More benefits of kveik

Another factor that speeds up the process of fermenting with kveik is that very little wort chilling is required. Kveik ferments at around 85 to 100 degrees Fahrenheit, with some homebrewers even reporting successful fermentation up to 109 degrees. (Soom, for one, says, “I tend to pitch around 90 degrees and just let it rip!”). High-temperature fermentation eliminates the need for ice (often pounds of it) and time getting fresh wort to cool — making the journey from boil to sub-70 degrees before pitching much swifter. As Sheehan points out, this warm-fermenting yeast also saves water, and about $50 on a wort chiller, making homebrewing that much more affordable and sustainable.

Another benefit of fermentation temperatures this high is that the yeast cells can maintain the proper temperature simply from the heat put out by their own metabolism activities. This means there is no need for special cooling or heating equipment for fermentation, nor for finding the coolest possible place in the house for fermentation — essentially, you can stick the fermenter anywhere it will fit, and the wort will ferment without noticeable off-flavors.

The only time the temperature may need special attention is in the winter months — Soom, for example, says she may put a sweatshirt on her fermenter to insulate it slightly. Hunter, who posts regularly in the kveik Facebook group, says he ferments in an outdoor shed where temperatures can dip below 30 degrees, and a simple heating pad and a sweatshirt around his fermenter are enough to keep the wort in kveik-friendly conditions.

Setting kveik up for success

Kveik is largely self-reliant. Though kveik can take care of itself for the most part, there are a few things homebrewers can do to set up the yeast for the most successful fermentation. Because of its very high rate of activity, kveik performs better with more yeast nutrient than a typical saccharomyces cerevisiae.

“I would suggest that [first-time brewers] double the amount of yeast nutrients called for by nutrient manufacturers,” says Drew Jackson, who has been homebrewing for more than a decade.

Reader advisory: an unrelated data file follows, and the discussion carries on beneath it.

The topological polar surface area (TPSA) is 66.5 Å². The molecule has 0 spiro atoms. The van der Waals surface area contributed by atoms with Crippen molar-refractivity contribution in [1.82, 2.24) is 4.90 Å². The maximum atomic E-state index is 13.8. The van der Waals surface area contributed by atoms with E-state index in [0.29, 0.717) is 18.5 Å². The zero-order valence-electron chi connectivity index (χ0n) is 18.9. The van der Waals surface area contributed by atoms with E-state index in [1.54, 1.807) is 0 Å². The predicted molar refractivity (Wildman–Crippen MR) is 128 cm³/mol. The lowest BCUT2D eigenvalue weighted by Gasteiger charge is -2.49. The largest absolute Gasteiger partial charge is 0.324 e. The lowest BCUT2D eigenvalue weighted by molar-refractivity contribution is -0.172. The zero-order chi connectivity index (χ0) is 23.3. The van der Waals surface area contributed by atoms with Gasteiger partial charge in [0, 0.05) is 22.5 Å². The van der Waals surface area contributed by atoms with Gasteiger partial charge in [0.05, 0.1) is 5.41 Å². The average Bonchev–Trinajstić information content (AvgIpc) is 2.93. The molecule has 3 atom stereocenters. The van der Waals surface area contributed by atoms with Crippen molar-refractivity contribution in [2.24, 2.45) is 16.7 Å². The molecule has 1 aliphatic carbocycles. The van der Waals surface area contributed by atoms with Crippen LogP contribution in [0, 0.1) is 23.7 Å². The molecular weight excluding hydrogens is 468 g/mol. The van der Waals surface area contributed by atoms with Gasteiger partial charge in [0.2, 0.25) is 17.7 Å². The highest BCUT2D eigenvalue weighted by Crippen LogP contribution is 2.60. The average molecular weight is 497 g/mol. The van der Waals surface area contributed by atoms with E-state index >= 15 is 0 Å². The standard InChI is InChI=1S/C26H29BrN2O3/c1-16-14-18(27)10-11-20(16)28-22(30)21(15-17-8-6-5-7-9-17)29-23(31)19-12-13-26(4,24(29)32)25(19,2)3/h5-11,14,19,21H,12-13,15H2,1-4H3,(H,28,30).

Pitch rates are another element to consider: Brewers in kveik’s homeland of Norway traditionally pitch very low cell counts, or what brewers call “under pitching.” However, Hunter advises that brewers not severely under pitch for their first few fermentations with kveik. “Pitching less than normal rates is fine, but if you are going to do it, make sure to aerate your wort and add nutrients to avoid stalling or off-flavors,” he says.

Finally, kveik does best in high-gravity worts, or those that have lots of fermentable sugar and will end up with more than 5 percent alcohol. “Kveik really thrives with high-gravity beers,” says Soom, who admits her only kveik “fail” was with a batch that had a lower original gravity. “It may not have been super happy fermenting a 4 percent mead, even with all the yeast nutrient I gave it.” (She ended up adding American ale yeast to finish out the ferment.)

Session ales will end up too dry, and with a thin, watery body because of the speed and efficiency of attenuation (the conversion of sugars into alcohol and carbon dioxide via fermentation). For example, Sheehan says, “a cream ale I wanted to be 5 percent ended up being more like 6.5 percent.” Because of the over attenuation, the cream ale was unexpectedly dry and packed more of an alcoholic punch.

The keys to success when using fast-fermenting kveik are extra nutrient, not-too-low pitch rates, and a high-gravity wort to start. With these tips, kveik fermentation will be a success. For those ready to refine their kveik techniques, Lars Marius Garshol’s blog is a preeminent source for information on kveik used by many homebrewers.